August 15 – National Holiday – Dormition and Assumption of the Virgin Mary Assumption of the Virgin ‘Apokimisis tis Panagias’: Assumption Day falls within the traditional Greek vacation month when Greeks are normally on the move. It has become the time for family reunions back at the home village–no matter how many years a family has lived in the city they still identify with a village. So typically crowded ferries and buses become even more packed and highways have special lane designations. This is the largest celebration of the Holy Virgin Mary in Greece. The island of Tinos is a major pilgrimage destination for thousands go to be blessed, healed or baptized. In fact every island will be packed. On Paros late arrivals pay very high rates or sleep in the churches. The fireworks are fantastic though.
The Monday after all the traffic flows back the other way. The holiday season is abruptly over.
The seniors and the bargain travelers come in September. September has a few village festivals centering around the harvest and Saint Days.
October 28 – Oxi (No!) Day — ‘Ohi Day’ — National Holiday
During World War II, Mussolini issued an ultimatum to Prime Minister Metaxas demanding free Italian passage through Greece. Metaxas’ response was “Ohi” which led to the subsequent battle and eventual defeat of the invading Italian army in 1940. Today, Ohi Day is celebrated with remembrance services, military parades, folk dancing, and feasting.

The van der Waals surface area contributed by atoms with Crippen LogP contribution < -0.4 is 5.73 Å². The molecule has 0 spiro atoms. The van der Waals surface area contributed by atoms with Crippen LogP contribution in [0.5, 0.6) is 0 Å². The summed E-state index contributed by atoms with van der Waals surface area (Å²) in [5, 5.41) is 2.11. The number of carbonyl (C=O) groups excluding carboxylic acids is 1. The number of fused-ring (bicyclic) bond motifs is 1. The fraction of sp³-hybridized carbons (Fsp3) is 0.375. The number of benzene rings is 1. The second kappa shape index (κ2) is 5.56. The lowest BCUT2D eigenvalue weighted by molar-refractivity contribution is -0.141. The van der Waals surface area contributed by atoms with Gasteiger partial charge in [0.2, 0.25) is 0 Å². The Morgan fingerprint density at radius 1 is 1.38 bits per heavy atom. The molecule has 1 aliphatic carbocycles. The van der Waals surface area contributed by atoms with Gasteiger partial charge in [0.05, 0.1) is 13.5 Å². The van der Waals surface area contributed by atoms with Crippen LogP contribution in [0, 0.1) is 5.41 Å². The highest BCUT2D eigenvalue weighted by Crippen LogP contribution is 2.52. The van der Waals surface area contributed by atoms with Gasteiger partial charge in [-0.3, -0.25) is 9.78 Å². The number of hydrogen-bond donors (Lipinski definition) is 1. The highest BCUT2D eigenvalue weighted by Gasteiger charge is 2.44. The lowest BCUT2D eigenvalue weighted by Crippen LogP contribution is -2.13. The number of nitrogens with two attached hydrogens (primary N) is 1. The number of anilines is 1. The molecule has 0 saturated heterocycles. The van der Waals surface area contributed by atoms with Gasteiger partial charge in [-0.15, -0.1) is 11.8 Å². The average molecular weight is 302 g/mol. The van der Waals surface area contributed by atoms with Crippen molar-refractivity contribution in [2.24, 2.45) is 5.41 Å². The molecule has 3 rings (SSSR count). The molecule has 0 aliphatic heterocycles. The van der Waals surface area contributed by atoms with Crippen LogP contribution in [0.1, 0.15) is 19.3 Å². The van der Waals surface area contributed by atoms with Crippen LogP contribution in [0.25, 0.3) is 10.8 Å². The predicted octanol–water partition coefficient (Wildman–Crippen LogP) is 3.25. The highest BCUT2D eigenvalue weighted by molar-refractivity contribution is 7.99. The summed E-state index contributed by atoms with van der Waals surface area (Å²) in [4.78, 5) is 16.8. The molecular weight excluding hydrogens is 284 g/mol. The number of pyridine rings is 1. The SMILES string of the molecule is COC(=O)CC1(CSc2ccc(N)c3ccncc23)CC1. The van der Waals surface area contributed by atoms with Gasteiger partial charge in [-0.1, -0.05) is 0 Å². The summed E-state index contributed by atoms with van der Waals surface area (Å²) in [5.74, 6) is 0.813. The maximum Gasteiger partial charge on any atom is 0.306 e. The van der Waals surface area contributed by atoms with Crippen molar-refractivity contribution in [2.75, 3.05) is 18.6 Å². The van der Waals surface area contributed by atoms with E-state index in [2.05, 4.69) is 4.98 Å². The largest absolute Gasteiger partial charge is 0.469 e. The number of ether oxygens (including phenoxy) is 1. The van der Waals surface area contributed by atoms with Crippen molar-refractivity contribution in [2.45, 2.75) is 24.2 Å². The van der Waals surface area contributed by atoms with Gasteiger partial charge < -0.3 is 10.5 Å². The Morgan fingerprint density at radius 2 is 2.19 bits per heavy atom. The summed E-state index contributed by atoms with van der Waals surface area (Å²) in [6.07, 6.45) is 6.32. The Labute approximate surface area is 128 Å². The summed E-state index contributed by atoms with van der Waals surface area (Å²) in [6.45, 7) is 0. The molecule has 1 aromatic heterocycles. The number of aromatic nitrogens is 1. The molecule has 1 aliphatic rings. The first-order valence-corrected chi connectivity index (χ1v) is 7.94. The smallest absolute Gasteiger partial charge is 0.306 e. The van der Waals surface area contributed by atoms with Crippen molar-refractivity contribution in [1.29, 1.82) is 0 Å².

November 17 – Anniversary of the Polytechnio 1973 sit-in at the Athens Polytechnic which lead to the fall of the military dictatorship in 1974.
November 25 – Day of remembrance for the National Resistance between 1941 and 1944, laying of wreaths and reading of names of dead.
Various events leading up to Christmas, i.e. music concerts, events for children
December 25 – Christmas –Public Holiday Christmas ‘Christougenna’ — Although less important than Easter in the Greek Orthodox
religion, Christmas is celebrated with religious services & feasting. Today there is considerable western influence with Christmas trees, decorations, and presents. Throughout the Christmas season children go door to door singing Christmas carols. A small gratuity is customary. December 26 – shops closed for Boxing Day — Public Holiday Gathering of the Virgin’s Entourage ‘Synaxis tis Panagias’ — Similar to Boxing Day in England and Canada. December 31 – New Years Eve – Vassilopita (sweet bread with coin) and kalanda singing
And so we start over again . . .